IDEAS home Printed from
   My bibliography  Save this paper

Regressions, Short and Long


  • Philip Cross

    (Georgetown University)

  • Charles F. Manski

    (Northwestern University)


We study the problem of identification of the long regression E(y|x,z) when the short conditional distributions P(y|x) and P(z|x) are known but the long conditional distribution P(y|x,z) is not known. This problem often arises when a researcher utilizes data from two separate data sets. (A leading example is the ecological inference problem of political science, where voting behavior across electoral districts is observed from administrative records, the demographic composition of voters within a district is observed from census data, and the researcher wants to infer voting behavior conditional on district and demographic attributes.) We isolate an identification region containing feasible values of the long regression, and show that this region forms a sharp bound on the long regression. The identification region can be calculated precisely when y has finite support. When y has infinite support we characterize two sets, one that contains the identification region, and one that is contained by it. Following this completely nonparametric analysis, we examine the identifying power yielded by exclusion restrictions across distinct covariate values. Such restrictions cause the identification region to shrink, in many cases to a single point. To illustrate the theory, we pose and address this hypothetical question: What would be the outcome if the 1996 U.S. presidential election were re-enacted in a population of different demographic composition, ceteris paribus?

Suggested Citation

  • Philip Cross & Charles F. Manski, 2000. "Regressions, Short and Long," Econometric Society World Congress 2000 Contributed Papers 0385, Econometric Society.
  • Handle: RePEc:ecm:wc2000:0385

    Download full text from publisher

    File URL:
    File Function: main text
    Download Restriction: no

    Other versions of this item:

    References listed on IDEAS

    1. A. Meltzer & Peter Ordeshook & Thomas Romer, 1983. "Introduction," Public Choice, Springer, vol. 41(1), pages 1-5, January.
    2. Horowitz, Joel L & Manski, Charles F, 1995. "Identification and Robustness with Contaminated and Corrupted Data," Econometrica, Econometric Society, vol. 63(2), pages 281-302, March.
    3. Charles F. Manski & John V. Pepper, 2000. "Monotone Instrumental Variables, with an Application to the Returns to Schooling," Econometrica, Econometric Society, vol. 68(4), pages 997-1012, July.
    4. A. P. Thirlwall, 1983. "Introduction," Journal of Post Keynesian Economics, Taylor & Francis Journals, vol. 5(3), pages 341-344, March.
    Full references (including those not matched with items on IDEAS)


    Citations are extracted by the CitEc Project, subscribe to its RSS feed for this item.

    Cited by:

    1. Galichon, Alfred & Henry, Marc, 2009. "A test of non-identifying restrictions and confidence regions for partially identified parameters," Journal of Econometrics, Elsevier, vol. 152(2), pages 186-196, October.
    2. Peter Sandholt Jensen & Allan H. W├╝rtz, 2006. "On determining the importance of a regressor with small and undersized samples," Economics Working Papers 2006-08, Department of Economics and Business Economics, Aarhus University.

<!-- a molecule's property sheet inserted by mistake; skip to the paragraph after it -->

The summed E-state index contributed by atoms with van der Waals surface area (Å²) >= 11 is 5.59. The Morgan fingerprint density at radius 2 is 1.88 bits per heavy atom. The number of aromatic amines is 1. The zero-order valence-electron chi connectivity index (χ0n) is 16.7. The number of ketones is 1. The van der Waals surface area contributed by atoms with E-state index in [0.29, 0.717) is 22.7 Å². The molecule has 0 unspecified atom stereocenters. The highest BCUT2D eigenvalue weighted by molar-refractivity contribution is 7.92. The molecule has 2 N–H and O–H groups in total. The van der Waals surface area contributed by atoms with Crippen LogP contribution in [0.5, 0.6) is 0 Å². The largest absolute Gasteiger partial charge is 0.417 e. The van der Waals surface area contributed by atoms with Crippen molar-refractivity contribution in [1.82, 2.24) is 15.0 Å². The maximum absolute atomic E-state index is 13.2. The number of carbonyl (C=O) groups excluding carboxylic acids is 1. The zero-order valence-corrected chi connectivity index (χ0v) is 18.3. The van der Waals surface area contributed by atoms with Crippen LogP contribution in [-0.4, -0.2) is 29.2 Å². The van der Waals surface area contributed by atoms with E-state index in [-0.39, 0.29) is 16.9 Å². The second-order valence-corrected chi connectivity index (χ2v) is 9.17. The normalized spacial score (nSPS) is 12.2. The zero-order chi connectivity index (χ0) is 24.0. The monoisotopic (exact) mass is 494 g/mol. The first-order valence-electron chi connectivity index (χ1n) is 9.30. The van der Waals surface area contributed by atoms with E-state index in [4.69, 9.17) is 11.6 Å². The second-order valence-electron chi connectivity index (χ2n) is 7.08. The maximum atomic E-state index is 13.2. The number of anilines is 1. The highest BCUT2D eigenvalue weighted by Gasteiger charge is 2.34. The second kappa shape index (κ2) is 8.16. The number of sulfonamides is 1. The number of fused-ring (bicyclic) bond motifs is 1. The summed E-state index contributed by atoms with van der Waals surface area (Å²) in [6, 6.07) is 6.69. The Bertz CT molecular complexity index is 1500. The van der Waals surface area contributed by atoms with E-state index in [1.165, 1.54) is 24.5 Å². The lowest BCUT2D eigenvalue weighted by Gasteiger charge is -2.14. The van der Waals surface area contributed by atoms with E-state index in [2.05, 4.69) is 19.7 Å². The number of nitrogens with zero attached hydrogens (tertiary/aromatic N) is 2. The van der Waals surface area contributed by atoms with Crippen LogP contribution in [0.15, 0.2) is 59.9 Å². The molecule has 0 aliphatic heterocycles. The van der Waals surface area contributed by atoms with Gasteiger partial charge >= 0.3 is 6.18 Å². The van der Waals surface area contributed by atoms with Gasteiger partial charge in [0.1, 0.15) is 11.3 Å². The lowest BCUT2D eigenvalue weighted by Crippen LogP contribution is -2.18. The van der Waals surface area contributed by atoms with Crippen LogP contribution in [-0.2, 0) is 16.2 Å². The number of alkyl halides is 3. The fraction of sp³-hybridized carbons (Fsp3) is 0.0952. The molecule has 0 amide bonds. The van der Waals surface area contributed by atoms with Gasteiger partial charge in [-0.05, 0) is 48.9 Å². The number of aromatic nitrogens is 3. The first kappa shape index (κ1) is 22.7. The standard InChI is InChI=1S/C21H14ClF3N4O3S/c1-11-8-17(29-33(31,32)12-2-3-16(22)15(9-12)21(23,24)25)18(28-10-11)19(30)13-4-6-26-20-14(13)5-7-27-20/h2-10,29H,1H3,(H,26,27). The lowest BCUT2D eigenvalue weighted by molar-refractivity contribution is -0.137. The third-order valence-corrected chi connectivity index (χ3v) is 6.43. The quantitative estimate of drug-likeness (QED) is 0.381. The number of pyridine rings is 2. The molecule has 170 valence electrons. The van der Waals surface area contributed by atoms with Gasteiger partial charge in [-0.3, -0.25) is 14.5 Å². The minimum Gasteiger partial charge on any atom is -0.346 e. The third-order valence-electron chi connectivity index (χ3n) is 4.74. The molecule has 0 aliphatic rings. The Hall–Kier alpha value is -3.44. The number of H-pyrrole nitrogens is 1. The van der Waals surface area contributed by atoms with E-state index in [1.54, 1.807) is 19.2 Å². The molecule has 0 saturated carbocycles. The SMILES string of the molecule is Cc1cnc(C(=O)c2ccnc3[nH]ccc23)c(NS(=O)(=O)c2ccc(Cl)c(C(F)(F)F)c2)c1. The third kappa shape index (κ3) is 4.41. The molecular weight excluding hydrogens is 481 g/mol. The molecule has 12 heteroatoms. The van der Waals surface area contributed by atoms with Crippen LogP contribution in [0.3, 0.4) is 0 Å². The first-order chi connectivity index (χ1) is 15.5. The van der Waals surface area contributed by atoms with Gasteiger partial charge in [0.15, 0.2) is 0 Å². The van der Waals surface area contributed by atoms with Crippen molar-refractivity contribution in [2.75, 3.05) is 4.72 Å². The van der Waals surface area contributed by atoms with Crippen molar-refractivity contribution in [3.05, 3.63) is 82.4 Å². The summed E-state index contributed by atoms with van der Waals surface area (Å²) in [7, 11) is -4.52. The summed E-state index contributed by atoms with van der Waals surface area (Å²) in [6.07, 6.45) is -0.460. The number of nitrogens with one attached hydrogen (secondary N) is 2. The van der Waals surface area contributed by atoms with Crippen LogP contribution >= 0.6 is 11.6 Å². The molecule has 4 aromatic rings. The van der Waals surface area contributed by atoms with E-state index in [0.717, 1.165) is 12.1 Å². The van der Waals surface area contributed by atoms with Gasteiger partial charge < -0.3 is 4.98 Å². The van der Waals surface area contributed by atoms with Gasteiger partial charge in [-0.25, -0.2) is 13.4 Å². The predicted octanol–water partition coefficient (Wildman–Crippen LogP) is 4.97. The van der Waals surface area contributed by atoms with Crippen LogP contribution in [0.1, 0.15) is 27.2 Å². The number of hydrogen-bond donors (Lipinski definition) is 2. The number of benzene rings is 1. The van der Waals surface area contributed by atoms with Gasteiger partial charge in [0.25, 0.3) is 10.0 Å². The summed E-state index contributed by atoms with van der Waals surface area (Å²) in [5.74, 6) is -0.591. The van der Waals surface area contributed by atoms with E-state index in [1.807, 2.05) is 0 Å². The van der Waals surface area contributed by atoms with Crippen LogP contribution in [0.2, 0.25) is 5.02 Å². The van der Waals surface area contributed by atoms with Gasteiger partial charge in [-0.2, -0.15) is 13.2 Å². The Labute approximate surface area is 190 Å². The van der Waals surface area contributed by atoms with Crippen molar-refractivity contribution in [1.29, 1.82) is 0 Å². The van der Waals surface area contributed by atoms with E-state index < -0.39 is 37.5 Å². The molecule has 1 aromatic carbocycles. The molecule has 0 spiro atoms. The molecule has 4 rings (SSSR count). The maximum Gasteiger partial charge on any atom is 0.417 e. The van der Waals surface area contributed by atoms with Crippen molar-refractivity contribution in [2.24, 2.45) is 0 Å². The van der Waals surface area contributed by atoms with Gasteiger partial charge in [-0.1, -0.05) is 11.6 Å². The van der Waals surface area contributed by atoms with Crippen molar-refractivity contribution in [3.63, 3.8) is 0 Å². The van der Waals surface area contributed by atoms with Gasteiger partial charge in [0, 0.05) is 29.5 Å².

3. Tatiana V. Komarova & Denis Nekipelov & Evgeny Yakovlev, 2011. "Identification, data combination and the risk of disclosure," CeMMAP working papers CWP38/11, Centre for Microdata Methods and Practice, Institute for Fiscal Studies.
    4. Mullin, Charles H., 2006. "Identification and estimation with contaminated data: When do covariate data sharpen inference?," Journal of Econometrics, Elsevier, vol. 130(2), pages 253-272, February.
    5. Timothy G. Conley & Giorgio Topa, 2003. "Identification of local interaction models with imperfect location data," Journal of Applied Econometrics, John Wiley & Sons, Ltd., vol. 18(5), pages 605-618.
    6. Dang, Hai-Anh & Lanjouw, Peter & Luoto, Jill & McKenzie, David, 2014. "Using repeated cross-sections to explore movements into and out of poverty," Journal of Development Economics, Elsevier, vol. 107(C), pages 112-128.

    More about this item


    Access and download statistics


    All material on this site has been provided by the respective publishers and authors. You can help correct errors and omissions. When requesting a correction, please mention this item's handle: RePEc:ecm:wc2000:0385. See general information about how to correct material in RePEc.

    For technical questions regarding this item, or to correct its authors, title, abstract, bibliographic or download information, contact: (Christopher F. Baum). General contact details of provider: .

    If you have authored this item and are not yet registered with RePEc, we encourage you to do it here. This allows to link your profile to this item. It also allows you to accept potential citations to this item that we are uncertain about.

    If CitEc recognized a reference but did not link an item in RePEc to it, you can help with this form .

    If you know of missing items citing this one, you can help us creating those links by adding the relevant references in the same way as above, for each refering item. If you are a registered author of this item, you may also want to check the "citations" tab in your RePEc Author Service profile, as there may be some citations waiting for confirmation.

    Please note that corrections may take a couple of weeks to filter through the various RePEc services.

    IDEAS is a RePEc service hosted by the Research Division of the Federal Reserve Bank of St. Louis . RePEc uses bibliographic data supplied by the respective publishers.